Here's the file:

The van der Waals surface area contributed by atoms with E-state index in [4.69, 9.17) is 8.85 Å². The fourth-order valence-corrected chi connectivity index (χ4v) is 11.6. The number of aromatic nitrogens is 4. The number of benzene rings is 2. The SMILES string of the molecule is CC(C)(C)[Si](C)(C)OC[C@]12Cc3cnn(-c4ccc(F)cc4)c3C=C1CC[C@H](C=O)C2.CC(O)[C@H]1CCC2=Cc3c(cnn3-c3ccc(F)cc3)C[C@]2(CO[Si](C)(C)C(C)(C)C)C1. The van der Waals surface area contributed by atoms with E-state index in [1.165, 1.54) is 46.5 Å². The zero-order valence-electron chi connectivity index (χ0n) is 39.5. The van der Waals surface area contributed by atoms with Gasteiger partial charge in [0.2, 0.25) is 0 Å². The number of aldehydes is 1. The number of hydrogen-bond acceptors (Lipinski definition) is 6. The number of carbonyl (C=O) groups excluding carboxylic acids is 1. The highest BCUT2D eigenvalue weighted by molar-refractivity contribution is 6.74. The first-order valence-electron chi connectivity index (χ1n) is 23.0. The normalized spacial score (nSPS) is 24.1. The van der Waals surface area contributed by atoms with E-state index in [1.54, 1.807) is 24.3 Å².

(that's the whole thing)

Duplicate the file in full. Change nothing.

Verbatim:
The van der Waals surface area contributed by atoms with E-state index in [4.69, 9.17) is 8.85 Å². The fourth-order valence-corrected chi connectivity index (χ4v) is 11.6. The number of aromatic nitrogens is 4. The number of benzene rings is 2. The SMILES string of the molecule is CC(C)(C)[Si](C)(C)OC[C@]12Cc3cnn(-c4ccc(F)cc4)c3C=C1CC[C@H](C=O)C2.CC(O)[C@H]1CCC2=Cc3c(cnn3-c3ccc(F)cc3)C[C@]2(CO[Si](C)(C)C(C)(C)C)C1. The van der Waals surface area contributed by atoms with E-state index in [1.165, 1.54) is 46.5 Å². The zero-order valence-electron chi connectivity index (χ0n) is 39.5. The van der Waals surface area contributed by atoms with Gasteiger partial charge in [0.2, 0.25) is 0 Å². The number of aldehydes is 1. The number of hydrogen-bond acceptors (Lipinski definition) is 6. The number of carbonyl (C=O) groups excluding carboxylic acids is 1. The highest BCUT2D eigenvalue weighted by molar-refractivity contribution is 6.74. The first-order valence-electron chi connectivity index (χ1n) is 23.0. The normalized spacial score (nSPS) is 24.1. The van der Waals surface area contributed by atoms with E-state index in [1.54, 1.807) is 24.3 Å².